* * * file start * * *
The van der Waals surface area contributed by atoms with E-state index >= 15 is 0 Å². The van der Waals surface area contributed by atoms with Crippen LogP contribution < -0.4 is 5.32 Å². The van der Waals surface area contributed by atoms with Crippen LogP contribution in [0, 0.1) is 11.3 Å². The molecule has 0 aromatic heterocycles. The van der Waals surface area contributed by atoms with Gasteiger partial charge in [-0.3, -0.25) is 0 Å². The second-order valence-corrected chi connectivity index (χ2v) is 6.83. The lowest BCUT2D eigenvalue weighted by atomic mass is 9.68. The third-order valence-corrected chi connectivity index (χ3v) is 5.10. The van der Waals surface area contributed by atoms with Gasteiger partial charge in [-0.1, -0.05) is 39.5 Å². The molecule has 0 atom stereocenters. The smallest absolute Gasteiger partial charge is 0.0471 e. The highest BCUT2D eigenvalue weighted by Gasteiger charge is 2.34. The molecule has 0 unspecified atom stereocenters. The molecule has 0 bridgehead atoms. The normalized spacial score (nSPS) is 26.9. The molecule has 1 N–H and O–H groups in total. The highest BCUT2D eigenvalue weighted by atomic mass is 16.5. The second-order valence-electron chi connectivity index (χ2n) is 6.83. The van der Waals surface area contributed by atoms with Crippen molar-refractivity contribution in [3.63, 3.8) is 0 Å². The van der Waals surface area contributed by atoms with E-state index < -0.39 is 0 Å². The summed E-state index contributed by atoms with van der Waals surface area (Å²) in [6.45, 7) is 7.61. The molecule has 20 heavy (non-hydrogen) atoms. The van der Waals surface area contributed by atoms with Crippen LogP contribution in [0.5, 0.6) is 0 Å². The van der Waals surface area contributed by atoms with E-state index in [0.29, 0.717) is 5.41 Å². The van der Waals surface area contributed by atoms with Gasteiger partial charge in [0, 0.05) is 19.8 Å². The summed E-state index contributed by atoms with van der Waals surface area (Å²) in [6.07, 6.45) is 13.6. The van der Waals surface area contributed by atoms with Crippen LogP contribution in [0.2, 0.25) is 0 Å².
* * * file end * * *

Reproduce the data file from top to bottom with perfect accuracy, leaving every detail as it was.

The van der Waals surface area contributed by atoms with E-state index >= 15 is 0 Å². The van der Waals surface area contributed by atoms with Crippen LogP contribution < -0.4 is 5.32 Å². The van der Waals surface area contributed by atoms with Crippen LogP contribution in [0, 0.1) is 11.3 Å². The molecule has 0 aromatic heterocycles. The van der Waals surface area contributed by atoms with Gasteiger partial charge in [-0.3, -0.25) is 0 Å². The second-order valence-corrected chi connectivity index (χ2v) is 6.83. The lowest BCUT2D eigenvalue weighted by atomic mass is 9.68. The third-order valence-corrected chi connectivity index (χ3v) is 5.10. The van der Waals surface area contributed by atoms with Gasteiger partial charge in [-0.1, -0.05) is 39.5 Å². The molecule has 0 atom stereocenters. The smallest absolute Gasteiger partial charge is 0.0471 e. The highest BCUT2D eigenvalue weighted by Gasteiger charge is 2.34. The molecule has 0 unspecified atom stereocenters. The molecule has 0 bridgehead atoms. The normalized spacial score (nSPS) is 26.9. The molecule has 1 N–H and O–H groups in total. The highest BCUT2D eigenvalue weighted by atomic mass is 16.5. The second-order valence-electron chi connectivity index (χ2n) is 6.83. The van der Waals surface area contributed by atoms with Crippen molar-refractivity contribution in [3.63, 3.8) is 0 Å². The van der Waals surface area contributed by atoms with E-state index < -0.39 is 0 Å². The summed E-state index contributed by atoms with van der Waals surface area (Å²) in [6.45, 7) is 7.61. The molecule has 20 heavy (non-hydrogen) atoms. The van der Waals surface area contributed by atoms with Crippen LogP contribution in [0.5, 0.6) is 0 Å². The van der Waals surface area contributed by atoms with E-state index in [0.29, 0.717) is 5.41 Å². The van der Waals surface area contributed by atoms with Gasteiger partial charge in [0, 0.05) is 19.8 Å². The summed E-state index contributed by atoms with van der Waals surface area (Å²) in [6.07, 6.45) is 13.6. The van der Waals surface area contributed by atoms with Crippen LogP contribution in [0.2, 0.25) is 0 Å².